A panel discussion at the Global Cities Initiative, which convened at USC on March 21 at USC in Los Angeles. On the agenda was the shift from trade between countries to trade between cities.
We're accustomed to thinking about global trade as being between countries or large political and economic entities, like the European Union. The U.S. trades with China. China trades with Europe. Australia trades with Japan. And so.
But that wasn't the story presented at the Global Cities Initiative conference I attended last week at USC. The event was put on by the Brookings Institution and J.P. Morgan Chase and featured a series of panels structured around the transformation of trade for something between countries to something between cities.
The big driver here is that the world's emerging middle classes, in countries as divergent as China and Brazil (to name two of the real heavy hitters), are increasingly moving to cities, rather than staying in the countryside or establishing urban alternatives.
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Bank of America was one of the 15 big U.S. banks that passed the Fed's latest stress tests.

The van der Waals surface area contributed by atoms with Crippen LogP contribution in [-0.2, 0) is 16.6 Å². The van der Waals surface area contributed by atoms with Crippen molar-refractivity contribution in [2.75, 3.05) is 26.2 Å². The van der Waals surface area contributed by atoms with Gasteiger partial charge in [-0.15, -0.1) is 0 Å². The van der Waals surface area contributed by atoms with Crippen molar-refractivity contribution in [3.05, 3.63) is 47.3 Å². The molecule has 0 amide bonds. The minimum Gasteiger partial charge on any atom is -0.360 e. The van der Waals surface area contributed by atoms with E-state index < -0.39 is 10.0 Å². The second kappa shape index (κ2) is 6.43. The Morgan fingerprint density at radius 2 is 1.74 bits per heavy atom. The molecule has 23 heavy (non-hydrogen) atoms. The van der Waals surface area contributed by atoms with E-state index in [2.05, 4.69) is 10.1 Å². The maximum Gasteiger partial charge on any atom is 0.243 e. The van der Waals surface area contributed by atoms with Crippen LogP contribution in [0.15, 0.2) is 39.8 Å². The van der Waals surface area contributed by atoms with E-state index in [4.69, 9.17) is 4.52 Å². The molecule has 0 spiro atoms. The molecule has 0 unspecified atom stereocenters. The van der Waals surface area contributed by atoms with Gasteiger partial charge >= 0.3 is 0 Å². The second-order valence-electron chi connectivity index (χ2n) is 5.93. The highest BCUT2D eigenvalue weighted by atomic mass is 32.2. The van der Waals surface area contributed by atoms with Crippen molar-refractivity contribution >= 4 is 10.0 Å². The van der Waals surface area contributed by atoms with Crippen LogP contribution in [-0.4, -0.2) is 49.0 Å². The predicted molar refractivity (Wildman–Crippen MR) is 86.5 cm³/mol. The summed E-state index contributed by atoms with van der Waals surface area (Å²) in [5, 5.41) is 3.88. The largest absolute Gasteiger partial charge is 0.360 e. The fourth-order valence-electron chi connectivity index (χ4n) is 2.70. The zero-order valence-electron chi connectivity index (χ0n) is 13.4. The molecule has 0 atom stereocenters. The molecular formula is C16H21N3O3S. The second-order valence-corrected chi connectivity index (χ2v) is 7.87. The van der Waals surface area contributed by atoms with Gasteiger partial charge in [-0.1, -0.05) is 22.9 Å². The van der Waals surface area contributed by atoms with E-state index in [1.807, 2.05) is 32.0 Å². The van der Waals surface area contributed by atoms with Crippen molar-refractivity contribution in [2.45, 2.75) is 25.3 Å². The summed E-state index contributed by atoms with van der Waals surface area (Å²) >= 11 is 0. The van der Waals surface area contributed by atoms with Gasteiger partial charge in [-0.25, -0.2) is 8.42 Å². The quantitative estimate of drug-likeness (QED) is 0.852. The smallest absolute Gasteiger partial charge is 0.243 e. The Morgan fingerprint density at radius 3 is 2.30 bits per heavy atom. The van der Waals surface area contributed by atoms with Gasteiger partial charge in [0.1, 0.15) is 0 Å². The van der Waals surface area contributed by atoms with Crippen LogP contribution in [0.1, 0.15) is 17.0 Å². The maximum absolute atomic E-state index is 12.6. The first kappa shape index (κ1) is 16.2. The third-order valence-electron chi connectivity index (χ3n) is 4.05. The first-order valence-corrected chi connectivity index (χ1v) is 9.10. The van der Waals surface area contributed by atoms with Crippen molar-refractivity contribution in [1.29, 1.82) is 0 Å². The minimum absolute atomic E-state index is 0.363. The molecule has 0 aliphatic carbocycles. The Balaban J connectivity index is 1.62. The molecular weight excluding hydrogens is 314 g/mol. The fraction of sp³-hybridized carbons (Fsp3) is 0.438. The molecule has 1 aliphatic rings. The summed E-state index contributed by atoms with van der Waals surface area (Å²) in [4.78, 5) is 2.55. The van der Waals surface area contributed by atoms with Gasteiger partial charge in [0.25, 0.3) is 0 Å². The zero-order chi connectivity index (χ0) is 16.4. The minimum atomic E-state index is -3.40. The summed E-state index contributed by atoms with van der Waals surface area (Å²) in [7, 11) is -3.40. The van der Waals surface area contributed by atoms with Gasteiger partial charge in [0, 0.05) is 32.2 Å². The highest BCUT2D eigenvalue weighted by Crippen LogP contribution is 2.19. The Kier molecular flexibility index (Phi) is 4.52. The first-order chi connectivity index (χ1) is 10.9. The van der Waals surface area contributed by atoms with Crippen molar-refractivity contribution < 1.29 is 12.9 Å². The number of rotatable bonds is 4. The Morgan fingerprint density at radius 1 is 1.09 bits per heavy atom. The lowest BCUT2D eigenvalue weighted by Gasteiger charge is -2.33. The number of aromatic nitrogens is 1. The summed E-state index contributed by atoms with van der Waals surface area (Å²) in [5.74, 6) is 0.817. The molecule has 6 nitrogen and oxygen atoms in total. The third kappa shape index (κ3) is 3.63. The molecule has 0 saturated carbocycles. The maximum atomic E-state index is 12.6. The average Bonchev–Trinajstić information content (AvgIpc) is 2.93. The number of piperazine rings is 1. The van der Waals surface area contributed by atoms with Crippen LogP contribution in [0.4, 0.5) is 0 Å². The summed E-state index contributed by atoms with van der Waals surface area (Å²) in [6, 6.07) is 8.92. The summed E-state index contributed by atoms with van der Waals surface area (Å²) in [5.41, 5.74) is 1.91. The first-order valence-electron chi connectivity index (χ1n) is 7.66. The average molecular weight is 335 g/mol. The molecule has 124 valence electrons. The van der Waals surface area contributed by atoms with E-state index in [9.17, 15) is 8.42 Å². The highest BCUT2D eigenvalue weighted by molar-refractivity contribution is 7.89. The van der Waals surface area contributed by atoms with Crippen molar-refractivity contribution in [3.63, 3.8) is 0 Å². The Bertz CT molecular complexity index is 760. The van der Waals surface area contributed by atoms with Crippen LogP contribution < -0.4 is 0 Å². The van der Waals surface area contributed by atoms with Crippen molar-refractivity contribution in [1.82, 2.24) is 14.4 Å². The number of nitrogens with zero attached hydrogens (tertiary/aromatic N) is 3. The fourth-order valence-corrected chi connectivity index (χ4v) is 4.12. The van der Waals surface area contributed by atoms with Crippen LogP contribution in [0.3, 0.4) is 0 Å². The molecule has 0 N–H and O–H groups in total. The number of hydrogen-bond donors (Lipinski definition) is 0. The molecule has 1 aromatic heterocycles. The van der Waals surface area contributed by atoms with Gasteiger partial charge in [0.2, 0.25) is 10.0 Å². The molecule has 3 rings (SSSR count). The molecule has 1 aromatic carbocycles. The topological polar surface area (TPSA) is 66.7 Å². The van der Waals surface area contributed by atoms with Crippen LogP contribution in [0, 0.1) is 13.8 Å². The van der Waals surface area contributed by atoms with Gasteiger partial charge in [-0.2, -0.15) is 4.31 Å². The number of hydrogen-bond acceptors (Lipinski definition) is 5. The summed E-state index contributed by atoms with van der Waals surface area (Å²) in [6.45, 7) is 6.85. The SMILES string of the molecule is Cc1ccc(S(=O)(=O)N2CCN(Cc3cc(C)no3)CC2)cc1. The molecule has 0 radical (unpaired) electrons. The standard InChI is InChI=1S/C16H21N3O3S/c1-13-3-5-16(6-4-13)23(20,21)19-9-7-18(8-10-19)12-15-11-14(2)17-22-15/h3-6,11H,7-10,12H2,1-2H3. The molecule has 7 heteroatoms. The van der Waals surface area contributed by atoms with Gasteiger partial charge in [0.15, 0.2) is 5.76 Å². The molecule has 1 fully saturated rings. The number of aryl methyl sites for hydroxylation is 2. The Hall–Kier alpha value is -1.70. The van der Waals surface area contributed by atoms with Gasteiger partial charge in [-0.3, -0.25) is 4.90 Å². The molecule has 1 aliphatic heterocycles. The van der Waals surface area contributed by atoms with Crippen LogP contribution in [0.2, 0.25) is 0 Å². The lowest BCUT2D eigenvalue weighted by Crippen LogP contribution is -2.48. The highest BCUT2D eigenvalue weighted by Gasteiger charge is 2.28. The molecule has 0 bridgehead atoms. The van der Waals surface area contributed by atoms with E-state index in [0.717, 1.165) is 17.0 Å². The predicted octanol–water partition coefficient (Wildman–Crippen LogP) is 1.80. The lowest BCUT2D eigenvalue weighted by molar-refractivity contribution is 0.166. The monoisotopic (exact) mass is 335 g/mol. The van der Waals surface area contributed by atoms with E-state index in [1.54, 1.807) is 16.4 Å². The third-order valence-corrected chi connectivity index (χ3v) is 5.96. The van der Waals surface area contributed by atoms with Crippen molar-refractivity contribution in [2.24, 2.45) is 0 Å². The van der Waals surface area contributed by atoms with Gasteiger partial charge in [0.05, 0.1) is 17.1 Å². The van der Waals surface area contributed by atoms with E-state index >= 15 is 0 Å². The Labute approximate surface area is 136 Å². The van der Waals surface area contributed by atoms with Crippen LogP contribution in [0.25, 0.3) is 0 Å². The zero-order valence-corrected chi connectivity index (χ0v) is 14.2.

The Federal Reserve has released the results of its latest "stress tests" of the country's biggest banks — two days early. Why two days early? Marketplace's Heidi N. Moore had the best quip: The Fed didn't have much choice, after J.P. Morgan Chase jumped the gun on the planned Thursday announcement and showed Wall Street its report card.
Four banks flunked the test: Citigroup, Suntrust Banks, Ally Financial and MetLife, which isn't really a bank but an insurance company with bank-like businesses. Citigroup is the most worrying of that group, as some advance handicapping had it sailing through the Fed tests. Not so, as it turns out. This may remind some of the revelations, from Ron Suskind's controversial recent book about the Obama economic team and the financial crisis, that the White House at one point wanted to shut Citigroup down. Treasury Secretary Tim Geither reportedly stalled the President to avoid executing that decision.